Springtime atmospheric energy transport and the control of Arctic summer sea-ice extent
2013 (English)In: Nature Climate Change, ISSN 1758-678X, E-ISSN 1758-6798, Vol. 3, no 8, 744-748 p.Article in journal (Refereed) Published
The summer sea-ice extent in the Arctic has decreased in recent decades, a feature that has become one of the most distinct signals of the continuing climate change. However, the interannual variability is large—the ice extent by the end of the summer varies by several million square kilometres from year to year. The underlying processes driving this year-to-year variability are not well understood. Here we demonstrate that the greenhouse effect associated with clouds and water vapour in spring is crucial for the development of the sea ice during the subsequent months. In years where the end-of-summer sea-ice extent is well below normal, a significantly enhanced transport of humid air is evident during spring into the region where the ice retreat is encountered. This enhanced transport of humid air leads to an anomalous convergence of humidity, and to an increase of the cloudiness. The increase of the cloudiness and humidity results in an enhancement of the greenhouse effect. As a result, downward long-wave radiation at the surface is larger than usual in spring, which enhances the ice melt. In addition, the increase of clouds causes an increase of the reflection of incoming solar radiation. This leads to the counterintuitive effect: for years with little sea ice in September, the downwelling short-wave radiation at the surface is smaller than usual. That is, the downwelling short-wave radiation is not responsible for the initiation of the ice anomaly but acts as an amplifying feedback once the melt is started.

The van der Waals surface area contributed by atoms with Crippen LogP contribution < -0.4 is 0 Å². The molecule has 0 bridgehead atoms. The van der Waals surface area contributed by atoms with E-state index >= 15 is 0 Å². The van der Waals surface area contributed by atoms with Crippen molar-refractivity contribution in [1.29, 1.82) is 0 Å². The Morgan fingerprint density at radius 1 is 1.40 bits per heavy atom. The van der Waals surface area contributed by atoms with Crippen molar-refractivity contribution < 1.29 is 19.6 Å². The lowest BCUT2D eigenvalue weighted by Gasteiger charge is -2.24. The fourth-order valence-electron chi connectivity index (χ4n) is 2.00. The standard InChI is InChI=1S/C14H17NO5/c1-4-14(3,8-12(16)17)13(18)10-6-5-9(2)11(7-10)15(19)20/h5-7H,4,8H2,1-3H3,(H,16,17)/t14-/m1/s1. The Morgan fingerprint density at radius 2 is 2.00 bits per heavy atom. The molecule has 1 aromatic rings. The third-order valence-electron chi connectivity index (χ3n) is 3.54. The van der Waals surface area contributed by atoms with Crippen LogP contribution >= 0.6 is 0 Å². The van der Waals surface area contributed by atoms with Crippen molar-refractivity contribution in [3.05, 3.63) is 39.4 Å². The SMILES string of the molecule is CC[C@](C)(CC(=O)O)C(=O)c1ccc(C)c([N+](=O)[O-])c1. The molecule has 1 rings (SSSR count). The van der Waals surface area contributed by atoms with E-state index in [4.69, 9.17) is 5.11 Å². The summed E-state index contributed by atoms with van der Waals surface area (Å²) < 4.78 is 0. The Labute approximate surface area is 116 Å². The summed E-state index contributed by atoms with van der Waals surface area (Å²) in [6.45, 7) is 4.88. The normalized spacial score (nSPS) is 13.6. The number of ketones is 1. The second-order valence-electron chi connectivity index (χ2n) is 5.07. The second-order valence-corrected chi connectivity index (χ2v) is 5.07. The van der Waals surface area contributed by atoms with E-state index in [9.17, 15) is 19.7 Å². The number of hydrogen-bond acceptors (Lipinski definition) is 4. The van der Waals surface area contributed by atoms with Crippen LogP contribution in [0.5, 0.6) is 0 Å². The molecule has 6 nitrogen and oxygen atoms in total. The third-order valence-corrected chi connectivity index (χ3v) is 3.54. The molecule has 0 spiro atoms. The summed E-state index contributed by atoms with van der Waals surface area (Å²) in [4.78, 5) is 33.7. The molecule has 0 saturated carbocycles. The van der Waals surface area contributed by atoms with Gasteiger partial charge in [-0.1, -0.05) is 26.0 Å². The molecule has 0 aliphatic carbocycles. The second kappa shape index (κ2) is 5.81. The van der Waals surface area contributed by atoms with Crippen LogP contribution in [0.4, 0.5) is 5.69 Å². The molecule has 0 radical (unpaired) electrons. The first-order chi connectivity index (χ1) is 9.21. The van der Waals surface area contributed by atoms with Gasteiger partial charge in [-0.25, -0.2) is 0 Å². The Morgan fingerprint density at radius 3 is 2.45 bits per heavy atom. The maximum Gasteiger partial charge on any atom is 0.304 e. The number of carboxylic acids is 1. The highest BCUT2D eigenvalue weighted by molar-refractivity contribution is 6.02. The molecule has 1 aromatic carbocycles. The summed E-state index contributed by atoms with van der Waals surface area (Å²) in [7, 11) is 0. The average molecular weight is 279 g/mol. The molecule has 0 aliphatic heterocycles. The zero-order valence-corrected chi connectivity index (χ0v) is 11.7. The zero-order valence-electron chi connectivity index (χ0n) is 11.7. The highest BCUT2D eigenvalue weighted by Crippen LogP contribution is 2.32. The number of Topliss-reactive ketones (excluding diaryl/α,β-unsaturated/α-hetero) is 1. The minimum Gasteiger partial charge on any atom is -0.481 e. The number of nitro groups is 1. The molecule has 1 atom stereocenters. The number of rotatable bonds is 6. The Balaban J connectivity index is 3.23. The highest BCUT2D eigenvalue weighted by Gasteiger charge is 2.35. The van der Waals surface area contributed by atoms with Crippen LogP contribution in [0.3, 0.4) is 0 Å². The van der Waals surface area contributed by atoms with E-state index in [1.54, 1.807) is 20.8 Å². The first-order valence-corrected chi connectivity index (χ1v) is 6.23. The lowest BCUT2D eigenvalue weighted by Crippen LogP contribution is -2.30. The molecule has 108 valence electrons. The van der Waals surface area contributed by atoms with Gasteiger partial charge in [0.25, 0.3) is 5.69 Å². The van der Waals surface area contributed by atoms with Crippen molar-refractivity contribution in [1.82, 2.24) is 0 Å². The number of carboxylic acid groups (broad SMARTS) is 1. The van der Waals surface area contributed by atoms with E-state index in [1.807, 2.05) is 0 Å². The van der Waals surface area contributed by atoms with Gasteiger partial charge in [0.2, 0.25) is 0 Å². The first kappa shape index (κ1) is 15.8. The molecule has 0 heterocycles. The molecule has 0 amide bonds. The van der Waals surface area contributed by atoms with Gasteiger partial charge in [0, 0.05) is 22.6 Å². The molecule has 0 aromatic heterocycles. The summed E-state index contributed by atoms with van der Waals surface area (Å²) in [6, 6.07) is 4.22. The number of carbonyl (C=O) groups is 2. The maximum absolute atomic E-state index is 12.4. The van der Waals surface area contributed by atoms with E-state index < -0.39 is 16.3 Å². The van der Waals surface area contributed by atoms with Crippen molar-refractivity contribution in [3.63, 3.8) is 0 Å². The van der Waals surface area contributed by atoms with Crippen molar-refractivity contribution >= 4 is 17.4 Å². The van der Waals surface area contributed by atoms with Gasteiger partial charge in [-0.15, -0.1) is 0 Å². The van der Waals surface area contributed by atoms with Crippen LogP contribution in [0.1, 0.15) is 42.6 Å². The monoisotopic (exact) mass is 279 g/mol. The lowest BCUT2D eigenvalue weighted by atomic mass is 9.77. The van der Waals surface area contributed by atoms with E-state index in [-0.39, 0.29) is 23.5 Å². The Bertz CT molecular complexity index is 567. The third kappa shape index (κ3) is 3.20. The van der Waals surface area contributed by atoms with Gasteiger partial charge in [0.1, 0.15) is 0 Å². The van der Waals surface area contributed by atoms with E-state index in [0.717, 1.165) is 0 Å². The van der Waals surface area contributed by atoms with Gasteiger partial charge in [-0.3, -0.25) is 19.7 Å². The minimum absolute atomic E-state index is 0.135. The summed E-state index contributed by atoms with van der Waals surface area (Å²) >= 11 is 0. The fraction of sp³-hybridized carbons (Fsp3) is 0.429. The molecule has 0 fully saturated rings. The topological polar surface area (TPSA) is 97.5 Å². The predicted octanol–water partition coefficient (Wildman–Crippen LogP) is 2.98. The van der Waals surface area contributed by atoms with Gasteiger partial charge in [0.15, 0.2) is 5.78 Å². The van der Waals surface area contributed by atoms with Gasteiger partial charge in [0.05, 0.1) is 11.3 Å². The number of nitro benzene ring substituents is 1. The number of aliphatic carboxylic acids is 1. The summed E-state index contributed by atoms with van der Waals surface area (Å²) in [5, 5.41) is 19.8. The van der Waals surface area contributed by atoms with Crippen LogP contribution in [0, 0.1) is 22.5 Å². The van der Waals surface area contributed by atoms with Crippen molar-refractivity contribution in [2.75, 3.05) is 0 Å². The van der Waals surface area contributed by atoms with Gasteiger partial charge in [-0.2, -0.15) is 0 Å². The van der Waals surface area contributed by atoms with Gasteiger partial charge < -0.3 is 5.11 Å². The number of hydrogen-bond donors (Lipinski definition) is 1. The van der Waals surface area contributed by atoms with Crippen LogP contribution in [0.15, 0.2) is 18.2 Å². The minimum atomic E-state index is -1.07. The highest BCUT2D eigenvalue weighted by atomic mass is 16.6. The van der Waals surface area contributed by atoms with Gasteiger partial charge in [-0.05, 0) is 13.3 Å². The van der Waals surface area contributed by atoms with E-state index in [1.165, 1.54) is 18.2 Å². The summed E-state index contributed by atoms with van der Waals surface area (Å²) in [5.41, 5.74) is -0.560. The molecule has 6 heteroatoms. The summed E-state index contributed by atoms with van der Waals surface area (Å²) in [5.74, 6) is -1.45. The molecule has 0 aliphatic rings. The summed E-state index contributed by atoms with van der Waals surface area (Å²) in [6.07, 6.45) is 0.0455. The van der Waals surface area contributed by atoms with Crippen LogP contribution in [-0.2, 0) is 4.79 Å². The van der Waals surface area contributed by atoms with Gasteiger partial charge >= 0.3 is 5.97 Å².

Place, publisher, year, edition, pages
2013. Vol. 3, no 8, 744-748 p.
Arctic, Climate Science, Sea-ice
Meteorology and Atmospheric Sciences
Research subject Atmospheric Sciences and Oceanography
IdentifiersURN: urn:nbn:se:su:diva-89610DOI: 10.1038/NCLIMATE1884ISI: 000324487400024OAI: oai:DiVA.org:su-89610DiVA: diva2:619234
FunderSwedish Research Council Formas, 2142009389